Well, asyncio was developed to get rid of the GIL, for what I know. I mean, I don’t know how green thread works, but threads suffers from GIL, if there’s IO.
I usually try to use multiprocessing. It’s simple to use and there’s no GIL problem. I want also to investigate a library, ray, that promises a faster implementation of multiprocessing, and easy support for remote machines. The “only” problem of multiprocessing is that all object must be picklable.
I developed with asyncio for 2 years, and I must say it’s really interesting… the problem is it breaks encapsulation. I mean, an asynchronous function must have in its signature the async keyword. This is very problematic, because if you change your mind (and this happened me very often) and you need a “normal” function instead, you have to change the signature and the code of that function and of all functions that calls that function.
Furthermore, I’ve not investigated it very well, but it seems that you can’t mix “old style code” with asyncio. Or your .py uses asyncio for everything, or you can’t use it. Maybe it’s me that does not know asyncio very well and I missed the latest improvements.
It’s only partially that I agree with you, Marco Sulla. I’ll try to explain now. If there are some inaccuracies in my explanations I encourage others to correct me.
Asyncio does not solve the GIL problem and it was not designed to solve it. asyncio is good in cases when your application needs to process concurrently many tasks, but each of this tasks does not require much computations from your application. That is processing of each task may require a long time, but most of that time your application is just waiting for external parties: f.e. IO operations or response from other applications. Your application starts processing a task, makes some external request, and instead of just waiting for response it could (partially) process other tasks meanwhile.
In order to do such a concurrency your application have to do some bookkeeping - it should remember the tasks it’s processing and the stage of processing of each task. One (but not the only) approach is to start a new thread for each task. All the bookkeping comes almost automatically - point of execution of each thread corresponds to stage of processing of corresponding task. When you write such code you “only” have to remember about concurrency when code of different threads can potentially use common resources (either “internal” python structures or external - such as database). I enclosed word “only” in quotes because it’s not at all easy.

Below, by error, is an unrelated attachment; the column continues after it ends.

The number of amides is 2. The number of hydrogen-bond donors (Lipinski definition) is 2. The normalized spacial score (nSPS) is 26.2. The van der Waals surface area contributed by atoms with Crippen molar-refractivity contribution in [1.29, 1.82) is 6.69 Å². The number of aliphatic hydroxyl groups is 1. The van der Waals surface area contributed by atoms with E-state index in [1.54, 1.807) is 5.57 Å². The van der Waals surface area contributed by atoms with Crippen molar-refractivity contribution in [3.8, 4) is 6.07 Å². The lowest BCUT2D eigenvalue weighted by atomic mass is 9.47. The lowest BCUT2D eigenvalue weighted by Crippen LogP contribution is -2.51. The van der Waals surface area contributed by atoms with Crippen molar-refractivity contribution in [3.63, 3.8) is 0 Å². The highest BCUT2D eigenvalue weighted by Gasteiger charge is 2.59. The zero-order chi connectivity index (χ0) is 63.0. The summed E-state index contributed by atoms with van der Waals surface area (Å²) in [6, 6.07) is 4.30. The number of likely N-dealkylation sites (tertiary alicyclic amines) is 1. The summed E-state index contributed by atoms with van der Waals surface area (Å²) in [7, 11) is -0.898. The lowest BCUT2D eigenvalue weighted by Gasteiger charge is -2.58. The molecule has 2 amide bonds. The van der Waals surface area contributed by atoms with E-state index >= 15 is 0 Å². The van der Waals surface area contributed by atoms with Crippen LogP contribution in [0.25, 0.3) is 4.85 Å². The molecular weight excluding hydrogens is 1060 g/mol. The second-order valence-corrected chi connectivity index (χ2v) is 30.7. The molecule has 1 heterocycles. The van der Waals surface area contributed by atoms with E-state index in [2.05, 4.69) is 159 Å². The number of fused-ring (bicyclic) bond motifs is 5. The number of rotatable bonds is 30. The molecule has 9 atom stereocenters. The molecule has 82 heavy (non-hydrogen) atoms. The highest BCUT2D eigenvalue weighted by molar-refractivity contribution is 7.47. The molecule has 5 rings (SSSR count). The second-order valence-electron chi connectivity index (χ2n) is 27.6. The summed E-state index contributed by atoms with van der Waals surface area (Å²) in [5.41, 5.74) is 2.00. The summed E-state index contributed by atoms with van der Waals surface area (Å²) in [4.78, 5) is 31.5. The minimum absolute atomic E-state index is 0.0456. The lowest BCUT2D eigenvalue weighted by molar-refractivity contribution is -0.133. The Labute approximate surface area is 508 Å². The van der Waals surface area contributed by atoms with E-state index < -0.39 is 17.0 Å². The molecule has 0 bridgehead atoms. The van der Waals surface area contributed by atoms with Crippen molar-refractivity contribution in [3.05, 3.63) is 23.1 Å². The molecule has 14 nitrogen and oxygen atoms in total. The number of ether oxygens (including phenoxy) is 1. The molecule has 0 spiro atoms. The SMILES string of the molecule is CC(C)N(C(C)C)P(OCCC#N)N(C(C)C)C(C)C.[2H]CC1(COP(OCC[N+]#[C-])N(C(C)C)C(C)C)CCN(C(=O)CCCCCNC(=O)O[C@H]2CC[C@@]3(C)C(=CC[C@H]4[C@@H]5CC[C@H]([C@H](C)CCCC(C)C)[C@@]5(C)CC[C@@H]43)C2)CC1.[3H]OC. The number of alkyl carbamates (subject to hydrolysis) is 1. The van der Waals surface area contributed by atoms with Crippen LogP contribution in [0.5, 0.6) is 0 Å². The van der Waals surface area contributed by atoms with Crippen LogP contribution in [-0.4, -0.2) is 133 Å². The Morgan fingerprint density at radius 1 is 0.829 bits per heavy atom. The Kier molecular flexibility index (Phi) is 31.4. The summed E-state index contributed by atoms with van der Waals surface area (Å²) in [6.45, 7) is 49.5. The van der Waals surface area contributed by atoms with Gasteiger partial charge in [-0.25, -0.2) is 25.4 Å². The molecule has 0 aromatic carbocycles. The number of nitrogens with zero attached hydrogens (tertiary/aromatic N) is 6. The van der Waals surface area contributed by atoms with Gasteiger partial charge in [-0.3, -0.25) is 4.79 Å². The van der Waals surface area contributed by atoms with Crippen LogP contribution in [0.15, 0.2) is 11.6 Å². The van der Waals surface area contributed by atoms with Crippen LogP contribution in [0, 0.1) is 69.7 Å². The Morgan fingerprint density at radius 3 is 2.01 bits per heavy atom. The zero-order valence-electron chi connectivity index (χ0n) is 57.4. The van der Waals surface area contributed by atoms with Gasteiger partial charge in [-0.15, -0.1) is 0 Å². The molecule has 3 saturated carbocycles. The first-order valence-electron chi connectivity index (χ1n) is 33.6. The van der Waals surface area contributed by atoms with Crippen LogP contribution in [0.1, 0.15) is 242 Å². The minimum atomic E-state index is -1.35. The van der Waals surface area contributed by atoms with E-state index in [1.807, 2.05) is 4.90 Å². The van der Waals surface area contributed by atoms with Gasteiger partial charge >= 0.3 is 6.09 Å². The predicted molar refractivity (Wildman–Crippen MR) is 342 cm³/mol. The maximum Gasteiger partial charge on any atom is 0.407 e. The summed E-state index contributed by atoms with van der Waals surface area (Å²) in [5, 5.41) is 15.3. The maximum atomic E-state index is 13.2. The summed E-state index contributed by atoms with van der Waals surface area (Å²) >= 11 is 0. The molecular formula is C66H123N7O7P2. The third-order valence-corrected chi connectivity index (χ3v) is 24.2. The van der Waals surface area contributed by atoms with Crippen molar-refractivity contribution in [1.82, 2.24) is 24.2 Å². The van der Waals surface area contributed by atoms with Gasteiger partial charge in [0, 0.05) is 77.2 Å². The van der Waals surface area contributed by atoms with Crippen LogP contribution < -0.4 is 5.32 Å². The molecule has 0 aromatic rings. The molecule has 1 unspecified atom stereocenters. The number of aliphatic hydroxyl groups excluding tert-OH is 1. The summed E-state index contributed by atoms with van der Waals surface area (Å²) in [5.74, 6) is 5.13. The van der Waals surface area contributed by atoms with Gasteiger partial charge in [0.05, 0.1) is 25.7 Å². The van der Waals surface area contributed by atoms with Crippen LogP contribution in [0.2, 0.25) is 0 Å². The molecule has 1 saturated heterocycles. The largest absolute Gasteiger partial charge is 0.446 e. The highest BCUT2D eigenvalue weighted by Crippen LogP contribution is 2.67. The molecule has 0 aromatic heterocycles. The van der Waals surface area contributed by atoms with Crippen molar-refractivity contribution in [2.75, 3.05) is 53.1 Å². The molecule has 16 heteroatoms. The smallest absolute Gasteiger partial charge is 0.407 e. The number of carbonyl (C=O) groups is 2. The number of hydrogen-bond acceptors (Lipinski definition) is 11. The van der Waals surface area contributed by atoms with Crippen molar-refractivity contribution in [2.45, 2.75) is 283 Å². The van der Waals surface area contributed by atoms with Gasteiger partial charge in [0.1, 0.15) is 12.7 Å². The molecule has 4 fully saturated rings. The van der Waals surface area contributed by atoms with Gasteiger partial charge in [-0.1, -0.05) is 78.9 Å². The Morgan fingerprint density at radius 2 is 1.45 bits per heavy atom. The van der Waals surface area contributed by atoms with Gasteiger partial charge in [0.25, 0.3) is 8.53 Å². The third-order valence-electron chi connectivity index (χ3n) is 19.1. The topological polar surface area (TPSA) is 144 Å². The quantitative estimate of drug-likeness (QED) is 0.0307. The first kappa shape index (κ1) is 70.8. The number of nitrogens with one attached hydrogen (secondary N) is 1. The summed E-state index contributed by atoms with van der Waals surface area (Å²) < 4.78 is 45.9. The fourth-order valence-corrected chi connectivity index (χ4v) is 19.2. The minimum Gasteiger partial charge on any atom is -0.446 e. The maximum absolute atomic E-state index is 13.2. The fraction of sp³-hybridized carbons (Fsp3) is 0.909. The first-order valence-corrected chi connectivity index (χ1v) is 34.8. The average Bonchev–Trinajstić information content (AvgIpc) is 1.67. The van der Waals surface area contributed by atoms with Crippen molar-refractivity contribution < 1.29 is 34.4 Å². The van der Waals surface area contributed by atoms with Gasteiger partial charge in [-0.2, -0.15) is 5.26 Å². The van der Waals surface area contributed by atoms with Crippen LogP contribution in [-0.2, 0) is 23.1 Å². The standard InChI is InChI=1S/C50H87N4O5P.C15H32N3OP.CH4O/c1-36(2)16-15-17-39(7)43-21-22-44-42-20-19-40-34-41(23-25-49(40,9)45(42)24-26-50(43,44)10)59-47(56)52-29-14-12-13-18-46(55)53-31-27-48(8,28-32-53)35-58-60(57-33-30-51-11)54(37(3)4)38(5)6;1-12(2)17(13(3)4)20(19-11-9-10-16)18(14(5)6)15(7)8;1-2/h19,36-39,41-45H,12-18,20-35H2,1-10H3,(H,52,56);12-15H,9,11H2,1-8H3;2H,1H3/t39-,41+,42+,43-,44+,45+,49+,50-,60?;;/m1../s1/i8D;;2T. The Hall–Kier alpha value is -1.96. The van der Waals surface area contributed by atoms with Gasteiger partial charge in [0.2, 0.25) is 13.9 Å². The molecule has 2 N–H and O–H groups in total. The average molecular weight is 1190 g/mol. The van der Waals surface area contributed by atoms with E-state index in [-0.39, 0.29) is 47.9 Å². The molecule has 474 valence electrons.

Because of the GIL only one thread is executed at a given moment of time. But the purpose of using threads in this case is not to make calculations simultaneously in several threads, but to organize the bookkeeping of the tasks. Whenever the thread blocks waiting for some IO the operating system can switch your application to another thread.
The problem with threads approach is that threads are expensive for operating system. Your application can’t create too many threads.
asyncio approach is quite similar to threads, but it does not actually use threads provided by operating system. Instead there are coruotines - purely python structures representing the same thing as a thread - some code partially executed and execution of that code could be resumed. The scheduling in this case is done not by the operating system, but by the framework your application is using.
asyncio does not solve GIL problem. There is still no more than one task being processed by your application at any given moment of time. Other tasks may be being processed at that moment, but not by your application - your application waits for results.
The price for using not threads but coroutines are all the inconveniences you mentioned.
I think you have the right general idea, but I want to clarify a few points.
Coroutines within Python are not specifically associated with asyncio. With how PEP 492  was implemented (and the legacy generator-based coroutines implemented with PEP 342 ), any library or framework can make use of them, as well as the associated async/await syntax.
The main purpose of asyncio is to provide a high-level API for implementing IO-bound concurrency through asynchronous programming. This often comes in the form of coroutines or other objects that use them, but my point is that coroutines are not dependent on asyncio.
While they can be used for a similar purpose, I wouldn’t say that coroutines necessarily “represent the same thing as a thread”. OS threads have their own individual program counters and separate stacks from one another; this is not true for coroutines.
A bit more clear of a way to describe coroutines at a high-level is that they’re essentially an object that represents the state of a function/method (subroutine), and can be suspended and resumed (through usage of await) at multiple points. This is unlike a subroutine , which only has only one point of entry and exit.
Also, OS threads do still have a use case within asyncio. Specifically, if it is desired to run an IO-bound subroutine without blocking the event loop, they can be ran within the event loop’s ThreadPoolExecutor (from concurrent.futures) through loop.run_in_executor() . This is especially useful when implementing concurrency for existing code or libraries that were not implemented with async in mind.
Not only does asyncio not solve the GIL problem, it’s also not a significant factor when dealing with IO-bound tasks. The GIL only becomes significant when implementing concurrency for CPU-bound tasks, which is not the primary focus of asyncio.
For CPU-bound concurrency in Python, we have subprocesses. Process pools can be used in asyncio via loop.run_in_executor(), by passing an instance of concurrent.futures.ProcessPoolExecutor to the executor parameter (instead of using the default one, which is ThreadPoolExecutor).